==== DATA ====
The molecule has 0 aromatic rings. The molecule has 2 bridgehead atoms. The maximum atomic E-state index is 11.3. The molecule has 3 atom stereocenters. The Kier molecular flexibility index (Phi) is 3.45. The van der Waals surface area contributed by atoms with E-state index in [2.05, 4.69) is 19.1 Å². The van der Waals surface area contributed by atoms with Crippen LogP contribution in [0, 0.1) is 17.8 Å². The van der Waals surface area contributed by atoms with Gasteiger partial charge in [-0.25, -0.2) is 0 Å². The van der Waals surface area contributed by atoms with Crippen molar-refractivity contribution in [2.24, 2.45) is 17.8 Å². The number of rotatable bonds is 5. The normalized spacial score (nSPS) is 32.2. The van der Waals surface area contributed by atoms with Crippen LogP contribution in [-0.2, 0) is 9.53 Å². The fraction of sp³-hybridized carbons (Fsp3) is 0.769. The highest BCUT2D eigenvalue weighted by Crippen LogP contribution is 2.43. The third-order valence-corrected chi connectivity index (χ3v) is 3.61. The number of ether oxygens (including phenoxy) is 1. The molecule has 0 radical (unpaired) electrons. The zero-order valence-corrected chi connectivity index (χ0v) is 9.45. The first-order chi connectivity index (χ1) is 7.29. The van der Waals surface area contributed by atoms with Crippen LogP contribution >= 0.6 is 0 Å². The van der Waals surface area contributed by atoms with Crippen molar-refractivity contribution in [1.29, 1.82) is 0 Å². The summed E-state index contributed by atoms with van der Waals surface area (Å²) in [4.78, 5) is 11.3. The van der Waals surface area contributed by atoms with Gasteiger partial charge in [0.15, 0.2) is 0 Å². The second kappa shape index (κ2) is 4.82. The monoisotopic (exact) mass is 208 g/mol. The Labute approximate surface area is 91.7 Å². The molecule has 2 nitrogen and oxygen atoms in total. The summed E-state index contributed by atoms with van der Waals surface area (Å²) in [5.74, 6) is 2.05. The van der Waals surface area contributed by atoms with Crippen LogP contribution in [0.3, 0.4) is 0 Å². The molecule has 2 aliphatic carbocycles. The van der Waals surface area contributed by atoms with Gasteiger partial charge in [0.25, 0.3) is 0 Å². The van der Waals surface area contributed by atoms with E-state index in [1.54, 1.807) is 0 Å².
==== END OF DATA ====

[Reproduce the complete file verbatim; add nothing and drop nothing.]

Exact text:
The molecule has 0 aromatic rings. The molecule has 2 bridgehead atoms. The maximum atomic E-state index is 11.3. The molecule has 3 atom stereocenters. The Kier molecular flexibility index (Phi) is 3.45. The van der Waals surface area contributed by atoms with E-state index in [2.05, 4.69) is 19.1 Å². The van der Waals surface area contributed by atoms with Crippen LogP contribution in [0, 0.1) is 17.8 Å². The van der Waals surface area contributed by atoms with Gasteiger partial charge in [-0.25, -0.2) is 0 Å². The van der Waals surface area contributed by atoms with Crippen molar-refractivity contribution in [2.24, 2.45) is 17.8 Å². The number of rotatable bonds is 5. The normalized spacial score (nSPS) is 32.2. The van der Waals surface area contributed by atoms with Crippen LogP contribution in [-0.2, 0) is 9.53 Å². The fraction of sp³-hybridized carbons (Fsp3) is 0.769. The highest BCUT2D eigenvalue weighted by Crippen LogP contribution is 2.43. The third-order valence-corrected chi connectivity index (χ3v) is 3.61. The number of ether oxygens (including phenoxy) is 1. The molecule has 0 radical (unpaired) electrons. The zero-order valence-corrected chi connectivity index (χ0v) is 9.45. The first-order chi connectivity index (χ1) is 7.29. The van der Waals surface area contributed by atoms with Crippen LogP contribution >= 0.6 is 0 Å². The van der Waals surface area contributed by atoms with Crippen molar-refractivity contribution in [1.29, 1.82) is 0 Å². The summed E-state index contributed by atoms with van der Waals surface area (Å²) in [4.78, 5) is 11.3. The van der Waals surface area contributed by atoms with Gasteiger partial charge in [0.15, 0.2) is 0 Å². The second kappa shape index (κ2) is 4.82. The monoisotopic (exact) mass is 208 g/mol. The Labute approximate surface area is 91.7 Å². The molecule has 2 nitrogen and oxygen atoms in total. The summed E-state index contributed by atoms with van der Waals surface area (Å²) in [5.74, 6) is 2.05. The van der Waals surface area contributed by atoms with Crippen LogP contribution in [0.3, 0.4) is 0 Å². The molecule has 2 aliphatic carbocycles. The van der Waals surface area contributed by atoms with Gasteiger partial charge in [0.25, 0.3) is 0 Å². The van der Waals surface area contributed by atoms with E-state index in [1.54, 1.807) is 0 Å².